04 August 2023
Story: Coral in Florida Keys Nursery Being Moved to Cooler Waters
Locator Super: Key Largo, Florida Keys
Still Photos: Photos attached with embedded caption and credit information
Video: Video to match this story is available on the Florida Keys News Bureau's FTP server (access information below) or via Google Link here. Spot b-roll of Reef Renewal and NOAA Mission: Iconic Reefs divers moving a portion of a coral restoration nursery to deeper and cooler waters. Underwater, topside and drone shots assembled in chronological order from the first move on Wednesday, Aug. 2. SOTs with Ken Nedimyer (NEED-uh-my-er) and Katey Lesneski, PhD. (less-NES-ski).
TRT: 03:45
Filename: KeysCoralsMove.mp4
Video Source: Florida Keys News Bureau
KEY LARGO, Florida Keys -- Divers with Reef Renewal, a Florida Keys-based coral restoration group, have begun moving small coral colonies from a successful shallow coral nursery located in the Florida Keys National Marine Sanctuary to deeper, cooler water.
The relocation of most of the young corals in the nursery is a proactive measure, designed to safeguard them in case water temperatures around the island chain continue to be higher than normal.
Batches of elkhorn coral growing in the acre underwater nursery, situated in 30 feet of water off Key Largo, are being relocated to a nearby nursery site in cooler water at a depth of 65 feet. Other species being moved include staghorn, boulder and brain coral, which are all connected to underwater vertical rope nurseries.
The move is being conducted with the support of Florida Keys National Marine Sanctuary scientists, the Army Corps of Engineers as well as volunteer divers. Officials expect the project to be completed by the end of next week.
“By relocating these corals to deeper, cooler waters, we hope they’ll have an increased chance of making it through the coming weeks,” said Dr. Katey Lesneski, the sanctuary’s Mission: Iconic Reefs research and monitoring coordinator.
Due to warmer-than-usual ocean temperatures, some coral in the Middle and Lower Keys began bleaching in late July, a stress response to high temperatures or disease. Marine scientists including Reef Renewal’s Ken Nedimyer, an internationally acclaimed coral restoration pioneer, say that bleaching doesn’t mean all coral in the Florida Keys is dead.
“You hear a lot of stories that the reefs are 100 percent dead or that they’re all bleached and dying, and that’s not the case,” Nedimyer said. “We’ve been diving a lot in the Upper Keys and some of the offshore reefs are fine.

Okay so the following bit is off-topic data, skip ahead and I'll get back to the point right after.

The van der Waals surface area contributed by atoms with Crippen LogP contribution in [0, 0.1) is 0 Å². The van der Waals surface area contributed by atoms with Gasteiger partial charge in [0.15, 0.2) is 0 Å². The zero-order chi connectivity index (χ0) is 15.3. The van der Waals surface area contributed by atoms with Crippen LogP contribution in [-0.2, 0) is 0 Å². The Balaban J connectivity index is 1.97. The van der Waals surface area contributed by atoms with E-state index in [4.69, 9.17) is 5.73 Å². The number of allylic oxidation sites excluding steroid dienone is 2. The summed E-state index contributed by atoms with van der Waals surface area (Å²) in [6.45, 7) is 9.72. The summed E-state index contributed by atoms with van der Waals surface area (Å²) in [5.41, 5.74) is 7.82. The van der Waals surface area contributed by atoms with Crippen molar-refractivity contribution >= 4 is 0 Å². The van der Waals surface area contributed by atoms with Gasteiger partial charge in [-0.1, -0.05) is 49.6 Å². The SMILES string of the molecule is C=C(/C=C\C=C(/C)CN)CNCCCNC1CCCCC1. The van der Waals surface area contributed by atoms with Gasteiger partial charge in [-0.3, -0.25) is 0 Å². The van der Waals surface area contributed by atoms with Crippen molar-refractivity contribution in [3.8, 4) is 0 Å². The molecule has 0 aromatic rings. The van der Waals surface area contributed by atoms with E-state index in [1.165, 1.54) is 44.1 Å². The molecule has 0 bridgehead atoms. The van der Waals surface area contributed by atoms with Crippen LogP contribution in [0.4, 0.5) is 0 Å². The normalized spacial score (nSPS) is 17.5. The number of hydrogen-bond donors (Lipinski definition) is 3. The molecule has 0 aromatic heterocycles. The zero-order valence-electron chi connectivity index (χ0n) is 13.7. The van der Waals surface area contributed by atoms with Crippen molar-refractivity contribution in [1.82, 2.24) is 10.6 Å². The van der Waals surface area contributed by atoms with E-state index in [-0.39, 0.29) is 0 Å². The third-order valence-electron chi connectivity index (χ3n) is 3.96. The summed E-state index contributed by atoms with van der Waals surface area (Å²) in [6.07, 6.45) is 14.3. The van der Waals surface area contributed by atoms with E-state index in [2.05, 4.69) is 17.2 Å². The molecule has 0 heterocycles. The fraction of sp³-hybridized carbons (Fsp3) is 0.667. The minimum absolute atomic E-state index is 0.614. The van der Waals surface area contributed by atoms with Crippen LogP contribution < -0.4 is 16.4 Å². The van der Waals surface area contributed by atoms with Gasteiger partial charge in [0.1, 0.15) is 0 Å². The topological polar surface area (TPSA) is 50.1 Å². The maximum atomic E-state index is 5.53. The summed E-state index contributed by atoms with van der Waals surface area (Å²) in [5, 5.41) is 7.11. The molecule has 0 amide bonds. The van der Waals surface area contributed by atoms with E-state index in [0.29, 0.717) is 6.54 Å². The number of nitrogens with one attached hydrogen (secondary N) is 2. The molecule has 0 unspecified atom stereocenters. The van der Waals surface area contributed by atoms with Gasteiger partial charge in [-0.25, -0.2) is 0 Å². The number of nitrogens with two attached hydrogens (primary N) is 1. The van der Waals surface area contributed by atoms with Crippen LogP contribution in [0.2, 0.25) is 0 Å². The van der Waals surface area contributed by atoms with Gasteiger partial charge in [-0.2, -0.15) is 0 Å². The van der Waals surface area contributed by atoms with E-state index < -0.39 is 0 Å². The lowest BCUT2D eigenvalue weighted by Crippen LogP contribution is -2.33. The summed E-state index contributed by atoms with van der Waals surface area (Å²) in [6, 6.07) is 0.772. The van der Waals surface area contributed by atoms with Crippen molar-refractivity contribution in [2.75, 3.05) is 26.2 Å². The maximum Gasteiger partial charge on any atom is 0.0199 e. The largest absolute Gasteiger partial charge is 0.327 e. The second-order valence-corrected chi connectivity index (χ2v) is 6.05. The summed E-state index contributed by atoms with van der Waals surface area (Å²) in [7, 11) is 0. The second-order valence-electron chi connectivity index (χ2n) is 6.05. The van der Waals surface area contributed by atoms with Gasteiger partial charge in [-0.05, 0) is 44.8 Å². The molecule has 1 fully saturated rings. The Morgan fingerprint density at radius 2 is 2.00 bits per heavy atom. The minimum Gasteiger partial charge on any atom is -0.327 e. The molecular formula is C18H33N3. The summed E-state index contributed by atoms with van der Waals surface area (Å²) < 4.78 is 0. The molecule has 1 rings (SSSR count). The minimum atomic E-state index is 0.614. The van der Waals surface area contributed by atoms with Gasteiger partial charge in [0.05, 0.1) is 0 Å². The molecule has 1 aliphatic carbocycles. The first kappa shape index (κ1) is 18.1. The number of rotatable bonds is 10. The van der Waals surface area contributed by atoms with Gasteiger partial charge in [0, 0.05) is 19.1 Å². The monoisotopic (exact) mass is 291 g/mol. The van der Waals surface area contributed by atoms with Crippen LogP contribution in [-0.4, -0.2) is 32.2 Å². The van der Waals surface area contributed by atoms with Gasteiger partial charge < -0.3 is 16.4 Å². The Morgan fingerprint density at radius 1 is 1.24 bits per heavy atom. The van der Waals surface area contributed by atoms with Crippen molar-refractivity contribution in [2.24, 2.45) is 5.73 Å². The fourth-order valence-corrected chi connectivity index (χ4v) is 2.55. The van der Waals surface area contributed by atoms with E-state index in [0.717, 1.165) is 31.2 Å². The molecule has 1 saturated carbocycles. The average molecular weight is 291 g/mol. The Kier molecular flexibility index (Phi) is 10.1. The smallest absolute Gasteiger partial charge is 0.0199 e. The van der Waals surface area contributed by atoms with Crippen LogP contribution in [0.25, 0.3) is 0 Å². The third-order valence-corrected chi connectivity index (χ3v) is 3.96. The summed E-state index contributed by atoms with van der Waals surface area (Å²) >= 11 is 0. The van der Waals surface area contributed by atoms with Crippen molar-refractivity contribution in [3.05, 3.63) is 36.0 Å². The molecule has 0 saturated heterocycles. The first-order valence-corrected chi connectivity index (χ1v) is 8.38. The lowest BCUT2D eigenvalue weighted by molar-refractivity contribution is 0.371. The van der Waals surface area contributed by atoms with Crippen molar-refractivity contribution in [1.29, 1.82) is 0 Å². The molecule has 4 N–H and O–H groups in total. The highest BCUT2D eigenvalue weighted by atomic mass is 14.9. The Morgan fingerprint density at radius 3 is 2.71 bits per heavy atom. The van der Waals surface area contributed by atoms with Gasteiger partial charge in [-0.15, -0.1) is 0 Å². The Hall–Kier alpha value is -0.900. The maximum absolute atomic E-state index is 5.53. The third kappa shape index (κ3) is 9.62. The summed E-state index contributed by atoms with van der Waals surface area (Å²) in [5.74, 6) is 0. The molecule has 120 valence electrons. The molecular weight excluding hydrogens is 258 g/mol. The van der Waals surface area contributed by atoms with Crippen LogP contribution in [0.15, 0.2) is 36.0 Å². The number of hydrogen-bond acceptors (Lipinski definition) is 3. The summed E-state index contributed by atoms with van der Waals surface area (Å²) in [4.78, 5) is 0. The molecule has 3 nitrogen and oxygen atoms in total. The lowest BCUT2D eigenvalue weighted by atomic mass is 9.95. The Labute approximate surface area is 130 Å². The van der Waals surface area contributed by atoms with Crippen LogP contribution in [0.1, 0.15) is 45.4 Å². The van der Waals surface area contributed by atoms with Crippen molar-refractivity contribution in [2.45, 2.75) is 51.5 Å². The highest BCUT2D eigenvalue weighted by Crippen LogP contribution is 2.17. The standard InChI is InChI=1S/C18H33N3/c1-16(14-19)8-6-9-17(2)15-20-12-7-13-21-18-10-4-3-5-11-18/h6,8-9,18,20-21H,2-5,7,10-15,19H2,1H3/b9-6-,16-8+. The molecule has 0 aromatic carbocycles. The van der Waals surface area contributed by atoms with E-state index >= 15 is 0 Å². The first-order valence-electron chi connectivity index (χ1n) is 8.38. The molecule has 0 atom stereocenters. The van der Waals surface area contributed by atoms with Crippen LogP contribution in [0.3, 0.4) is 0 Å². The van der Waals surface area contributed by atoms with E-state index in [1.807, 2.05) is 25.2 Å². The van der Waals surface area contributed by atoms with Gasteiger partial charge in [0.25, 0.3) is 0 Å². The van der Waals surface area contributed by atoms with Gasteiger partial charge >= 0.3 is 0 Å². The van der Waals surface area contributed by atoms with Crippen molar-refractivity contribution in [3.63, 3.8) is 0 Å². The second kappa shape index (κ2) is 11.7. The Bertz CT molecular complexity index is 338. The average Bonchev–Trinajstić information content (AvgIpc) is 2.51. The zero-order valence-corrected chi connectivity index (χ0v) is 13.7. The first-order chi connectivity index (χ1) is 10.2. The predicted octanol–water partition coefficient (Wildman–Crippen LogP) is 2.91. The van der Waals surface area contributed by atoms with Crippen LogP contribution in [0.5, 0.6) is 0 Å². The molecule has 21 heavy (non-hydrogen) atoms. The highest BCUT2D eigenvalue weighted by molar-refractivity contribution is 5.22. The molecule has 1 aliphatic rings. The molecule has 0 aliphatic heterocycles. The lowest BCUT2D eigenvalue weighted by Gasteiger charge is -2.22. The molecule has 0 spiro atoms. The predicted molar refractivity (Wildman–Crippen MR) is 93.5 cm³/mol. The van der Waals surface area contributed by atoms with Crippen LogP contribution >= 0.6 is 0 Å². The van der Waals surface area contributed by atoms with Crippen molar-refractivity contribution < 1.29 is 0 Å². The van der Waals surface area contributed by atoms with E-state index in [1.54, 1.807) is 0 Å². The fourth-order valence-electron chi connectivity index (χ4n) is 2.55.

“Not all corals are bleached and not all corals are going to die,” he added.
Corals in other ocean nurseries in the Keys have been moved to land-based nurseries over the past week. The Reef Renewal relocation is the first-time ocean-based nursery coral is being moved to a new and deeper underwater location.
Some baby corals, however, will remain in the shallower nursery to provide an opportunity to compare temperature impacts.
Sanctuary scientists were surprised to discover how healthy all the coral in the Reef Renewal nursery was. According to their observations, none of it had been bleached or otherwise impacted by warmer water temperatures.
Since marine sanctuary officials expect warm water conditions to last through September, the healthy corals were moved as a preventative measure.
Nedimyer said he and other scientists are being asked if the current marine heat wave is the “new normal” in terms of climate change.
“I don’t think this is the norm, but this could be a glimpse of what the future is going to look like, so we need to start preparing for it,” Nedimyer said. “This is a good wakeup call.”
The raising of reef-building species of coral is an important aspect of the marine sanctuary’s Mission: Iconic Reefs initiative, which aims to strengthen and restore seven of the Florida Keys’ iconic reef tracts.
Corals are a significant contributor to the water-based economy and way of life for millions of Florida and Caribbean residents. They also are an important buffer to coastal areas, decreasing wave heights and flooding during tropical cyclones.
“Coral reefs are incredibly important not only because of the ecological benefits and services they provide, but that is well intertwined with all the economic benefits,” said Lesneski.
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